Therapy Chaos in the Mental Health Industry Due to COVID-19


Caleigh Meyer

Based on data from the World Economic Forum, this graph shows the impact the pandemic has on the depression level of adults.

Caleigh Meyer, Reporter

     Back in March when Covid-19 first reared its ugly head towards the United States, many patients undergoing mental health therapy were cut short due to the outbreak. 

     “There have been more mental health cases and drug cases since the beginning of Covid now more so than ever,” Lisa Guy, Drug and Alcohol Therapist at New Directions Healthcare, in Erie, Pa., explains on the pandemic. 

     Mental health is a serious thing to be dealt with because not getting proper treatment could leave someone distraught or even in life-threatening situations. “It hit hard. There were a lot of relapses (when someone goes back to a certain behaviour or action after not doing it for a long period of time). There was a lot of overdoses, a lot of deaths in the past 7 months since COVID started,” commented Guy.

     Guy states the leading causes of death in her line of mental health due to Covid-19 were suicides and overdoses. Mental health is defined as a person’s mental condition and their emotional well being, and mental health issues could be anything described as depression, anxiety, and/or personality disorders. At New Directions Healthcare, they help clients with drug and alcohol addictions and their general mental health.

      At the beginning of Covid, there was a lot of uncertainty.  Everyone was scared for their loved ones and themselves, causing more problems with people struggling with mental health issues already. 

     As Covid continued to rage, it was difficult for the normal process of therapy to continue. Guy explains that, at her clinic, most patients were switched to TeleHealth which allows clients to get therapy over the phone or on a video call. Yet, some clients that were in more of a critical need for face-to-face therapy were allowed to go into office if they wore a mask and were socially distant for sessions lasting only 16 minutes. TeleHealth in substitution for face-to-face therapy was difficult for most clients and counselors for many reasons.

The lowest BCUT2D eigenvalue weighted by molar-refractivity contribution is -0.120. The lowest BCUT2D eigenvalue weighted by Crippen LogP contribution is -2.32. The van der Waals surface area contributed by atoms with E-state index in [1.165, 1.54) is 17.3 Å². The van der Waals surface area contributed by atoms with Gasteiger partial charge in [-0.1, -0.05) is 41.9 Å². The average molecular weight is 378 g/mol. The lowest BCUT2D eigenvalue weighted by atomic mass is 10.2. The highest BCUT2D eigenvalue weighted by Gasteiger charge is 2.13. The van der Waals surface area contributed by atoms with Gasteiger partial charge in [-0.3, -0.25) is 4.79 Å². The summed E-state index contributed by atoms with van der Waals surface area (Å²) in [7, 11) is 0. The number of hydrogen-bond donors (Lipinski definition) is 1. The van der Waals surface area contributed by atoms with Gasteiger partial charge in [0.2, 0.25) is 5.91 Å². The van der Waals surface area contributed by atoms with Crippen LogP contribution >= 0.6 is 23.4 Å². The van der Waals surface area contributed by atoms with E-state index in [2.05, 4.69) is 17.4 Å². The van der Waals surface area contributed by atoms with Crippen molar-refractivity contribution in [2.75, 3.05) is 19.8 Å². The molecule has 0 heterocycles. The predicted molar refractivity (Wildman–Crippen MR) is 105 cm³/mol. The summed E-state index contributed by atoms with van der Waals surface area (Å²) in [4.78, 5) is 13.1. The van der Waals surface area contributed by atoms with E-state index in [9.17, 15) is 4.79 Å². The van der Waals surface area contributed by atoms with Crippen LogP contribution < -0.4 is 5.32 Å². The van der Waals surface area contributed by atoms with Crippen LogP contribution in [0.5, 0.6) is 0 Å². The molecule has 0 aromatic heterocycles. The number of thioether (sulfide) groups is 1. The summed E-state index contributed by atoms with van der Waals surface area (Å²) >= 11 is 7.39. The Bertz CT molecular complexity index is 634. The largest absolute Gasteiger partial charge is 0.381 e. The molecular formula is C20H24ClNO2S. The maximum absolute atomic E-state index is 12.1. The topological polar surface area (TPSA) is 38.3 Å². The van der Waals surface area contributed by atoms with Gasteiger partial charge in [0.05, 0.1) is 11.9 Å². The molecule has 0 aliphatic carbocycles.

“You get too much background noise and distractions with being on the phone. In a sense, being on the phone is good because you can see how the family interacts sometimes. You can see who’s a positive support and who’s not, and you get to not really know their family or whoever’s around them, but you can see a glimpse of what their day looks like,” explained Guy.

     Although TeleHealth seemed like a good substitute, there were many issues along with just the distractions. Guy describes her biggest inconvenience with therapy at the time was not being able to get a hold of her clients when they did TeleHealth.

      Now that the spread of Covid-19 is not very bad in Erie, therapy sessions have gone back to their normal ways, in a sense. Today, therapy is “half and half,” with some clients preferring to stay on the phone and some clients back in the office. “We can see clients in the office now as long as we social distance and wear our masks,” Guy explains. Clients are now permitted to stay as long as an hour if they follow the New Directions company guidelines.

     “Right now we are letting people decide what they want to do until October 1,” Guy stated. “On October 1, the insurance companies are drawing back TeleHealth. Now that there’s been kind of a decline in Covid we’re encouraging more people to come into the office.” 

     Starting October 1, most insurance companies are cutting TeleHealth unless their therapist puts in an exemption for them to continue it. An exemption could be anything from them having Covid or having a fear of it. 

     On mental health therapy as a whole, Guy says, “There is still help available. Don’t be afraid to seek treatment because it’s not about taking medication. It’s about processing your traumas and your personal issues to grow emotionally and build boundaries.”